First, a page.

Our socks are also available in a number of small, independent boutiques – approximately 40 stores across the United States and Canada. We’re in some cool stores in Miami and Naples in Florida. I never would have thought that socks could do so well in such a hot environment but it’s been a very pleasant surprise.
I feel like we are well-placed to compete. In general, if you look at men’s dress socks, they are 20, 30, even 40 dollars and they’re regular cotton, not organic. As far as Zkano, I feel like we are extremely competitive with our pricing.
Who are some of your favorite style entrepreneurs?
There are so many amazing companies and clothing lines. It’s a little hobby to proselytize American-made clothing brands that I like. I adore Imogene and Willie in Nashville. Their story is similar to ours, and are a down home sort of company like we are, but they do denim instead of socks.
I love Billy Reid and Alabama Chanin, who we share similar values with because of our Alabama roots. Both of them are based here in the state as well.
There has clearly been increased focus on socks in recent years, with men thinking about them as an opportunity to subtly inject a little color or personality into their outfits. What accounts for the renaissance?
A few things. Socks have been a big trend in fashion over the past year or so. It seems as though I can’t look through a magazine without seeing socks paired with an outfit. I also think that in a tough economy, socks are an affordable addition to update any outfit, as well as great gift items.
People are calling us for custom orders, though right now we aren’t set up to manufacture for private labels and cannot accommodate those requests.
Reflecting back over the past few years, what are some of your takeaways from the business?
It was hard to start up the business and it’s still hard today. We are so small, and we’re self-financed, so we have very limited hands helping to run the company. It’s forced us to do a lot of things on our own. For me, getting used to multitasking is a challenge every single day. We don’t have the money to hire a team of experts to give us advice, so we have to experiment, see what works and go from there. A lot of times, it doesn’t work and it’s back to the drawing board.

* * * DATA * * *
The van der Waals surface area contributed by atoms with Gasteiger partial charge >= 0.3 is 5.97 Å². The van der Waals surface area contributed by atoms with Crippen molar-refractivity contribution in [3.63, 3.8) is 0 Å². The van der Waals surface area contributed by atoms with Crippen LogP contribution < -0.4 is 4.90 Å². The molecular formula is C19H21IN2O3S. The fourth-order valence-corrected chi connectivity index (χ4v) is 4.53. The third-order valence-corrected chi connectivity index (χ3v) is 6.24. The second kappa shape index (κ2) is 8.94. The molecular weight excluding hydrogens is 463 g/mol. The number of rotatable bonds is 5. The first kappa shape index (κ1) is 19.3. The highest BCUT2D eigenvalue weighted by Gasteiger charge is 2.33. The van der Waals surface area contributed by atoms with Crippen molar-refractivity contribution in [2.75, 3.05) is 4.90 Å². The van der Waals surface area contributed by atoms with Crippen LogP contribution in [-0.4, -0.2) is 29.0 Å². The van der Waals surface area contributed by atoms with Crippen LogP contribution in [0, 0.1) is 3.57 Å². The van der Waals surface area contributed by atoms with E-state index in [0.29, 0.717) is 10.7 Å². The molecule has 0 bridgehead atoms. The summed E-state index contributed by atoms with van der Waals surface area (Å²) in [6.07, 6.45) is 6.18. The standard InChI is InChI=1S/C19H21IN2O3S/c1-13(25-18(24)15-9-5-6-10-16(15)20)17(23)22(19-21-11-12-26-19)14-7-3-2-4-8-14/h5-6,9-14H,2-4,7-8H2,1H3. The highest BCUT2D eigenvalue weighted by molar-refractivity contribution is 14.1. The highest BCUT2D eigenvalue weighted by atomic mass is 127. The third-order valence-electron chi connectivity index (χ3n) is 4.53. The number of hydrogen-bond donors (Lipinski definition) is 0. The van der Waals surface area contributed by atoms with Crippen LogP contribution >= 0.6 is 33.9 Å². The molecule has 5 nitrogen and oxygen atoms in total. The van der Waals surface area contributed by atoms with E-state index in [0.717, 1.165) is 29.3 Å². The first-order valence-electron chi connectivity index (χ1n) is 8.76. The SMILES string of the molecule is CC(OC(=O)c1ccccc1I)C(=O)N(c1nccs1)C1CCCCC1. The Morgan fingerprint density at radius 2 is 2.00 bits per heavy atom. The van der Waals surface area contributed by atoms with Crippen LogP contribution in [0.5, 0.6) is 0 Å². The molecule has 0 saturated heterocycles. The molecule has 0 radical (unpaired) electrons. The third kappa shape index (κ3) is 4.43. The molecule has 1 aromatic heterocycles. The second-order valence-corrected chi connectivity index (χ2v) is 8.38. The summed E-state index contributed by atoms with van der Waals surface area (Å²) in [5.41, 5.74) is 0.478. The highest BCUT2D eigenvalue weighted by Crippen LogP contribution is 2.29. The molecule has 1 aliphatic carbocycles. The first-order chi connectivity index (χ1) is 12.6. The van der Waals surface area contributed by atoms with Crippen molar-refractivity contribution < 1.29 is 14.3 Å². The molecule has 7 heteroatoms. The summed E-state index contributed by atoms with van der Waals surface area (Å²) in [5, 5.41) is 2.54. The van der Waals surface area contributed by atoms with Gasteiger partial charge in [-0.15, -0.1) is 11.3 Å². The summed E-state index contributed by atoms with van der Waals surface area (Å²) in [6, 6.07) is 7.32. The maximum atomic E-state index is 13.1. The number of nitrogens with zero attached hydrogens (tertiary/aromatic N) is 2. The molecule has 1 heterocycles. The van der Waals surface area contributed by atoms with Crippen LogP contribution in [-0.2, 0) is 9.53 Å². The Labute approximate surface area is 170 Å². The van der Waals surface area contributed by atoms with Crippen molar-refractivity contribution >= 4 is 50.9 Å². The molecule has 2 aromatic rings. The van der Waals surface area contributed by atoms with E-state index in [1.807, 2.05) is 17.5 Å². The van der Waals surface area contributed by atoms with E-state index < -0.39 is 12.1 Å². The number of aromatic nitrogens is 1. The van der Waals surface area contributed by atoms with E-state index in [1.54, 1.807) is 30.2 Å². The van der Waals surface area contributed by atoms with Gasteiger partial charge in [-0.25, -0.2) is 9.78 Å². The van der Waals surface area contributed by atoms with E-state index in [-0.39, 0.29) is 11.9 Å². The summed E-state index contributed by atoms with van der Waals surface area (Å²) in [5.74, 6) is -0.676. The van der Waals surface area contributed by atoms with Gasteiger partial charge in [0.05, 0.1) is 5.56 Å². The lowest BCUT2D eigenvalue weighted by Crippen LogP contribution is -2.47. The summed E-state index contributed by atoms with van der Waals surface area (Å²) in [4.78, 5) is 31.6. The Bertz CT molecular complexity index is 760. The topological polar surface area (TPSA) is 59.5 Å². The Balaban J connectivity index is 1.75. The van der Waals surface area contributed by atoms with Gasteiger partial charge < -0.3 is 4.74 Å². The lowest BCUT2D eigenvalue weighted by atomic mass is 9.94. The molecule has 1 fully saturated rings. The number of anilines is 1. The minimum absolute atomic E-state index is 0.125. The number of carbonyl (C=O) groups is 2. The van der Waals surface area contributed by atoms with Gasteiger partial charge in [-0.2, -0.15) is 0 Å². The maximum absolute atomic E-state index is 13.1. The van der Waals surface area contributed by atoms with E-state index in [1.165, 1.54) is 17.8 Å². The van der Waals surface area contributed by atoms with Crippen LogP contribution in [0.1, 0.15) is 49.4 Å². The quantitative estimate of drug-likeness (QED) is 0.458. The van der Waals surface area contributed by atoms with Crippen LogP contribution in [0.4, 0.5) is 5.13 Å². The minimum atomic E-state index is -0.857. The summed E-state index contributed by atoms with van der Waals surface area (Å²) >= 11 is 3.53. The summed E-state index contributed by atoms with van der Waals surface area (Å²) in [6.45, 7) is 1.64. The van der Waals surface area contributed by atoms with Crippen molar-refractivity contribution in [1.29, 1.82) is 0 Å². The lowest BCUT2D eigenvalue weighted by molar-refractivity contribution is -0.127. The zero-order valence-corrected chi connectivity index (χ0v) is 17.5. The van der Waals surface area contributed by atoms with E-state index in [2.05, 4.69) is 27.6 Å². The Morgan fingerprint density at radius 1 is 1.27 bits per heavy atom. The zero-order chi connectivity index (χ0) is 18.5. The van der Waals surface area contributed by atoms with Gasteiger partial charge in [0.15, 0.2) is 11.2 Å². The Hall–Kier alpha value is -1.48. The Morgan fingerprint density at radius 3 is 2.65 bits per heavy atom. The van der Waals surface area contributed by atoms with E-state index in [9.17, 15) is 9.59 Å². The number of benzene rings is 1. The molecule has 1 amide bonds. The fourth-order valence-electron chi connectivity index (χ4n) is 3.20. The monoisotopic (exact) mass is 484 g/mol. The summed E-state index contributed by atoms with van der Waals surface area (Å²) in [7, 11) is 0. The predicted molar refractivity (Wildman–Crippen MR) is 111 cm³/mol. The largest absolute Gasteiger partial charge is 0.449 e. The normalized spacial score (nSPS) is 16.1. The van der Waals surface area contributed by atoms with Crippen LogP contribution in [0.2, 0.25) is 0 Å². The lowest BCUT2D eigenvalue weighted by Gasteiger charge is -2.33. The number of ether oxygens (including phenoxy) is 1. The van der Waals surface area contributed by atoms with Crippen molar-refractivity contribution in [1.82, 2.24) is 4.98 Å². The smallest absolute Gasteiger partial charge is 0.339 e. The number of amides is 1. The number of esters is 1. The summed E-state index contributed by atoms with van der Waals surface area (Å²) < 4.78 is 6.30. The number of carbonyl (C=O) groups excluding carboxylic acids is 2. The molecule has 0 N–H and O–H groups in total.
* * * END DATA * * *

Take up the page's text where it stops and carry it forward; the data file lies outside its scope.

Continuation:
How has your focus on sustainability and organic cotton impacted your business?
Expanding our color palette is a challenge for us. We use low impact dyes in everything, which means that some of the amazing colors we’d like to use aren’t available because they contain heavy metals. When I first started, I wasn’t sure we were going to be able to make socks with bright colors. We only manufactured Plain-Jane white athletic socks for the first year and half. So, venturing into the fashion end of socks has been very enjoyable for me.
What’s next for Zkano?
We had a very good end to the year. Our focus now is on expanding what we have now in terms of fashion socks for men and women and constantly trying to improve design and colors. We’re growing slowly, but we are definitely growing a bit each day.
Photos courtesy of Zkano.
About JakeJake is passionate about exploring entrepreneurs' global journeys. He founded Modern Fellows in 2012 to get to know the entrepreneurs behind the innovative brands helping men dress sharp in the digital age. Jake has written about entrepreneurship, international business and/or fashion for outlets including Business Week, Forbes, Inc., Details Style Syndicate and Primer Magazine, and has provided analysis on international business for BBC Radio, NBC News, CNN and Time Magazine.
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1 thought on “Bucking the Trend, Zkano’s Gina Locklear Carves Out an Organic Niche for Alabama Socks”
How about women’s socks? Especially warm with some wool and cushion for hiking. I love the striped ones with the yellow tops. they’d look good in browns and hot pink. We’re in OR. Where could we find your socks here?